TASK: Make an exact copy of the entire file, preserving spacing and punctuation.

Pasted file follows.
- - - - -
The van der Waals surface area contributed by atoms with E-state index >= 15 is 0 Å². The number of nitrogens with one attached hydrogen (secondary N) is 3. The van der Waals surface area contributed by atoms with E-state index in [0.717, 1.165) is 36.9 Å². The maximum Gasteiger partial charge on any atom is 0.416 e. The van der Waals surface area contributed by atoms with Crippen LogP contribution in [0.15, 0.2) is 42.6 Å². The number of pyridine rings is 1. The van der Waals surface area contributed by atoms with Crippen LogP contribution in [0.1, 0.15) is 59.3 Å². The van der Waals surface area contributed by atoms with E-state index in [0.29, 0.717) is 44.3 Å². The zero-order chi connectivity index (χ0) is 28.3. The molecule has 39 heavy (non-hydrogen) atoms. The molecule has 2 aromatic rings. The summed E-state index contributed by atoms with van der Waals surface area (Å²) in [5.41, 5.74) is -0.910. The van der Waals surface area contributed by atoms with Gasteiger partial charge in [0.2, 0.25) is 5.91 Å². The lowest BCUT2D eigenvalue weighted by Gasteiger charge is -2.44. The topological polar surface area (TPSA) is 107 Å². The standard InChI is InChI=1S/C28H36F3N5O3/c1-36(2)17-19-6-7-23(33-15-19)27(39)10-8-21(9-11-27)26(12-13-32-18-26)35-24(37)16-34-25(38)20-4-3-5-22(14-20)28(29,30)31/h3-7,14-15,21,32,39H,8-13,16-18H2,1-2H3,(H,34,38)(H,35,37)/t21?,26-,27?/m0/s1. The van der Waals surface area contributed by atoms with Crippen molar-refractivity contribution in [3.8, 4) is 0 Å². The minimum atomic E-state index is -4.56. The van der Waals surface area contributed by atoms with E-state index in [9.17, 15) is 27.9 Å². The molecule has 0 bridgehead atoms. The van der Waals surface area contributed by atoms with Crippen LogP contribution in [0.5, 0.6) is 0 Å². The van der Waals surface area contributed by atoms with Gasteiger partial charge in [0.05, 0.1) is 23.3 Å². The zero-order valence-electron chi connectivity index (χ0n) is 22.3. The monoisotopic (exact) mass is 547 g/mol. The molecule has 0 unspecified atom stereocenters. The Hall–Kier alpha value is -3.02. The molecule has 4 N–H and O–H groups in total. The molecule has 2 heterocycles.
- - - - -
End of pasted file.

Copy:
The van der Waals surface area contributed by atoms with E-state index >= 15 is 0 Å². The number of nitrogens with one attached hydrogen (secondary N) is 3. The van der Waals surface area contributed by atoms with E-state index in [0.717, 1.165) is 36.9 Å². The maximum Gasteiger partial charge on any atom is 0.416 e. The van der Waals surface area contributed by atoms with Crippen LogP contribution in [0.15, 0.2) is 42.6 Å². The number of pyridine rings is 1. The van der Waals surface area contributed by atoms with Crippen LogP contribution in [0.1, 0.15) is 59.3 Å². The van der Waals surface area contributed by atoms with E-state index in [0.29, 0.717) is 44.3 Å². The zero-order chi connectivity index (χ0) is 28.3. The molecule has 39 heavy (non-hydrogen) atoms. The molecule has 2 aromatic rings. The summed E-state index contributed by atoms with van der Waals surface area (Å²) in [5.41, 5.74) is -0.910. The van der Waals surface area contributed by atoms with Gasteiger partial charge in [0.2, 0.25) is 5.91 Å². The lowest BCUT2D eigenvalue weighted by Gasteiger charge is -2.44. The topological polar surface area (TPSA) is 107 Å². The standard InChI is InChI=1S/C28H36F3N5O3/c1-36(2)17-19-6-7-23(33-15-19)27(39)10-8-21(9-11-27)26(12-13-32-18-26)35-24(37)16-34-25(38)20-4-3-5-22(14-20)28(29,30)31/h3-7,14-15,21,32,39H,8-13,16-18H2,1-2H3,(H,34,38)(H,35,37)/t21?,26-,27?/m0/s1. The van der Waals surface area contributed by atoms with Crippen molar-refractivity contribution in [3.8, 4) is 0 Å². The minimum atomic E-state index is -4.56. The van der Waals surface area contributed by atoms with E-state index in [9.17, 15) is 27.9 Å². The molecule has 0 bridgehead atoms. The van der Waals surface area contributed by atoms with Crippen LogP contribution in [0.5, 0.6) is 0 Å². The van der Waals surface area contributed by atoms with Gasteiger partial charge in [0.05, 0.1) is 23.3 Å². The zero-order valence-electron chi connectivity index (χ0n) is 22.3. The monoisotopic (exact) mass is 547 g/mol. The molecule has 0 unspecified atom stereocenters. The Hall–Kier alpha value is -3.02. The molecule has 4 N–H and O–H groups in total. The molecule has 2 heterocycles.